Disposing with the fix-it guys

Disposing with the fix-it guys

Images-124 Interesting article about the death of the fix it economy. Remember the old ad about the lonely washing machine technician? Well, he’s no longer lonely — he’s dying away. In this disposable age, the neighborhood appliance technician is disappearing. Link.

0 thoughts on “Disposing with the fix-it guys

  1. Johnath says:

    This is precisely the trend that makes Make: so valuable to me. The disempowerment that comes with disposable tech is stunning. My friends and coworkers, many of them engineers or otherwise technically educated, won’t touch a screwdriver when something breaks, and would never think of running a new circuit in their home. Everything is a black box and an unassailable one at that. It’s no good. It’s not how you build a culture of innovation, and it’s not how I want my kids to look at the world.

    Make, to me, is all about undoing that mindset where it has taken up residence, and celebrating those who haven’t been defeated.

    johnath at johnath dot com

  2. philliptorrone says:

    what a wonderful comment, thank you so much johnath.

  3. kaden says:

    Make Magazine promotes Cultural Darwinism of the highest order by revitalizing Improvisational Technology in a post-Millennial society.

    Disposable technology speeds the process along.

    No Babylon.

    If it were not for the existence of prematurely discarded technology, I would have no technology. Nor would I have the Alladin’s cave of reclaimed components I use in the pieces I sell or the tools I build. 100% of the Makers I know achieve the stunning levels of technical achievement and true innovation we’re seeing worldwide using reclaimed components in full or in part. Lacking ‘Enterprise Level R&D/Fabrication Solutions’, we’re teaching ourselves how to build our own shit from stuff we find in dumpsters. Not many of us are Engineers®. Most of our stuff works better.

    And we’re getting better at it.

    Survival skills, gang…collect the whole set.

    It strengthens the gene pool.

    K

  4. Johnath says:

    My pleasure Phillip; it’s why I subscribe, why I foist it on family & friends, and why (now) I write for it as well. But after posting I had some of the same thoughts that kaden has now mentioned, namely that while disposable tech can disempower, it is also a vast resource. It’s a sentiment best captured by the way I yell at my windshield on the drive home with my wife, as I pass the houses of people throwing out dishwashers and clothes dryers, “There are perfectly good pumps and motors in there! Are you guys crazy?”

  5. NickCarter says:

    Recently my dear wife put a poorly secured plastic chopstick in the dishwasher. When I opened up the dishwasher I found 1/2 a chopstick and the dishwasher started to make bad noises. The noises stopped after a few washes, and I thought it had been chewed up by the integrated disposal. Unfortunately the dishwasher stopped washing about two weeks later. So I gave it the old college try. Often in situations like this I establish a time budget, 4 hours in this case, to try and fix the machine.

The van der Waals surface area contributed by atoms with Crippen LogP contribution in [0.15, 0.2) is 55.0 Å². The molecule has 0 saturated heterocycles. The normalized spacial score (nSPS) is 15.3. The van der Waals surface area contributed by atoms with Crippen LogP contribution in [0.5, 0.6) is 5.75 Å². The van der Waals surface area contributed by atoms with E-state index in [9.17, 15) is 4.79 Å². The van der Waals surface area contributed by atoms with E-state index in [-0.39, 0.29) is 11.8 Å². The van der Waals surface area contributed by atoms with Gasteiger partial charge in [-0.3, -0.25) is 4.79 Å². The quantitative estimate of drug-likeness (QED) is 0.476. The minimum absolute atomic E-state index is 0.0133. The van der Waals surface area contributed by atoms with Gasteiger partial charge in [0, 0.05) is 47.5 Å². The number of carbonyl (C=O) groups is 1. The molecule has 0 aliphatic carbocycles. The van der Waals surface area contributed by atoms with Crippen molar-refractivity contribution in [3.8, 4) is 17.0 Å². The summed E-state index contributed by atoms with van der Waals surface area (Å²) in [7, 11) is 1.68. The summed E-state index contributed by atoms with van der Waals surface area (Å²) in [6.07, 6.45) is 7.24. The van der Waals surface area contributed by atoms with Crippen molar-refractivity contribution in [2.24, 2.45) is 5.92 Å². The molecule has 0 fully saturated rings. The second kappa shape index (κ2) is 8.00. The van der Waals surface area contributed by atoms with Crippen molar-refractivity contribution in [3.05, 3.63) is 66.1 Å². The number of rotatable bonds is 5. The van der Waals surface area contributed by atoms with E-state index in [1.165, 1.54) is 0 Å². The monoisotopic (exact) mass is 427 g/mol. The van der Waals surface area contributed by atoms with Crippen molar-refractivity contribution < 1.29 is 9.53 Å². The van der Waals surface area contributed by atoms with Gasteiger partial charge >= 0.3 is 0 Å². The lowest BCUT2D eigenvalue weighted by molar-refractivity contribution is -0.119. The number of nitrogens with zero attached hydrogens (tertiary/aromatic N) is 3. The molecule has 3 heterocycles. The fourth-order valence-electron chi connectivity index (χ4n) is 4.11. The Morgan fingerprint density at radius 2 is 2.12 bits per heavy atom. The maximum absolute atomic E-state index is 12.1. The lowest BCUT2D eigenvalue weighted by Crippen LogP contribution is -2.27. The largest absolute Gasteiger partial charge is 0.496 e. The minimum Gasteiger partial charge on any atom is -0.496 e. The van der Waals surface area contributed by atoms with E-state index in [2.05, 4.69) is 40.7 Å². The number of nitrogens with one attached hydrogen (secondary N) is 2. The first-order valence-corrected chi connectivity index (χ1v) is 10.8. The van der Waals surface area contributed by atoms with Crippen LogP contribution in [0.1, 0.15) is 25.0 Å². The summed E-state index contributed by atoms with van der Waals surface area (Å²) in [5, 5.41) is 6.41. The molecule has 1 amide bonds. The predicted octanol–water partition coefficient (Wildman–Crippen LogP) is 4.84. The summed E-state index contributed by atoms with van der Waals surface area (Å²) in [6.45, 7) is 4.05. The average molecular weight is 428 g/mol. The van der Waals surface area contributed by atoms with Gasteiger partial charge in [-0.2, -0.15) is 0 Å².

I removed all the internal guards that I could see and found the main pump impeller was spinning looses on the shaft. I pulled off the impeller and impeller coupling and found that the culprit was a stripped coupling (it threaded onto the motor shaft.) I ran into the shop, drilled and threaded the coupler for a slightly larger thread on the lathe and made a threaded sleeve with the new thread on the OD and the old one on the ID. I re-instaled the impeller and the pump now worked. Huzzah! Then I found that there was a secondary pump that drained the water from the dishwasher, and it too was fubar. I couldn’t logically determine how to remove the pump without comepletely disassembling the machine and I had run out of time.

    At that point I called our local (well we live semi rurally, so local is 15 miles away) appliance store, where we had bought the machine. They informed me the machine (Maytag) was still in warranty for parts and it would most likely cost $100 to fix it (the machine cost about $300). I had the service guy come to fix it.

    He came out, determined the cause and ordered the parts in. The previously mentioned impeller couling wasn’t available individually and had to be ordered with the main motor, impeller assembly. He ordered the main motor assembly, the new pump motor and some parts for the door latch which had broken previously. A week later he came out and replaced all the parts. I watched him like a hawk and was able to understand all the components of the machine and their inter-related functions. There was no “core charge” so I got to keep the old main pump (which I had fixed and still worked) and the drain pump (which as it turned out had a 1/2 a plastic chopstick jamming the impeller)both of which would be repairable until the motors actually burned out. We had a long (off the clock) chat, I showed him my home machine shop, he reminisced about his time as a machinist on a navy sub.

    Because the parts were still in warranty I was able to get the machine fixed for about 1/3 of new price, learned a lot about dishwasher repair, have replacement parts sitting on a shelf (well ok, not new parts, but they do work). If the parts had not been in warranty it would have been cheaper to just buy a new machine.

    The lesson? Make sure your appliances break before the parts warranty is up, have a good local “old school” appliance store, have a home machine shop, and never, ever, ever put an unfettered chopstick in the dishwasher…

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